Background: Chronic atrial fibrillation (AF) is a common arrhythmia with significant morbidity and mortality. Maintenance of normal sinus rhythm (NSR) can be achieved with antiarrhythmic drug therapy. The antiarrhythmic effects of amiodarone hydrochloride and flecainide acetate in patients with resistant chronic AF have been investigated separately in several small studies. This investigation compared amiodarone to flecainide in maintaining NSR in patients with resistant chronic AF. Methods: Studies using amiodarone or flecainide in the treatment of patients with chronic AF refractory to class I antiarrhythmic drugs or sotalol hydrochloride were identified. The results of six trials of amiodarone (200 to 400 mg/d, 315 patients) and two trials of flecainide (200 to 300 mg/d, 163 patients) were aggregated using meta-analytic techniques. The percentages of patients taking amiodarone or flecainide and remaining in NSR at 3 and 12 months were compared relative to results for quinidine, which were acquired from a meta-analysis of quinidine used as first-line therapy for AF. Results: After 3 and 12 months of treatment with amiodarone, 217 (72.6%) of 299 patients and 64 (59.8%) of 107 patients, respectively, remained in NSR. These percentages were significantly greater (P<.0001) than those for quinidine (70% and 50%, respectively). For flecainide, the percentage of patients remaining in NSR was significantly lower (P<.0001) than for quinidine: 79 (48.5%) and 56 (34%) of 163 patients, respectively. The aggregated percentages of patients requiring withdrawal of amiodarone and flecainide were similar: 9.5% and 8.6%, respectively. Mortality and proarrhythmia could not be assessed. Conclusion: This analysis suggests that low-dose amiodarone is more efficacious and equally well tolerated when compared with flecainide in the management of chronic, drug-resistant AF.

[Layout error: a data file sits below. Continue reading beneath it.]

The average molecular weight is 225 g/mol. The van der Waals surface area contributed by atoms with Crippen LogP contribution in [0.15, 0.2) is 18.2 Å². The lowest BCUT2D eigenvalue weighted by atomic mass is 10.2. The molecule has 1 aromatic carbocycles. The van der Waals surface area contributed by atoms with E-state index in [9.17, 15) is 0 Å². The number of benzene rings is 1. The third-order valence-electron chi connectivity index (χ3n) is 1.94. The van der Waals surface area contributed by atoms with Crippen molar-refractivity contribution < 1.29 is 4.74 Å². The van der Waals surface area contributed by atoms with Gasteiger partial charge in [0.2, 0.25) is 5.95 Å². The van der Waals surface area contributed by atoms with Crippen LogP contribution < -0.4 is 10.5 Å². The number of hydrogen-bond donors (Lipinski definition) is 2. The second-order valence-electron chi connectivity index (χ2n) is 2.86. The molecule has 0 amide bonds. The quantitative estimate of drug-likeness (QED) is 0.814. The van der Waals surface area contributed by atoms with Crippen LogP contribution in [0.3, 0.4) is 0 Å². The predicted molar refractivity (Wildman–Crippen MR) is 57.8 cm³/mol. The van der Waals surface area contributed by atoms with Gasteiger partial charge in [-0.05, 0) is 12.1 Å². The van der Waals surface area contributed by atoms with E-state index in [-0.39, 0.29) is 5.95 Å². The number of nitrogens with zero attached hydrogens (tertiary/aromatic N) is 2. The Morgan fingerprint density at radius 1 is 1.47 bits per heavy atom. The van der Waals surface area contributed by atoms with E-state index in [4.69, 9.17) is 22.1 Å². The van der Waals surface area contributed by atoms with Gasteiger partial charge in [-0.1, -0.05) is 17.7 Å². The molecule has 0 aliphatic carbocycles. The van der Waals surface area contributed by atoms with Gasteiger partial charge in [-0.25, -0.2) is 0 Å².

|Original language||English (US)|
|Number of pages||7|
|Journal||Archives of internal medicine|
|State||Published - Sep 25 1995|
ASJC Scopus subject areas
- Internal Medicine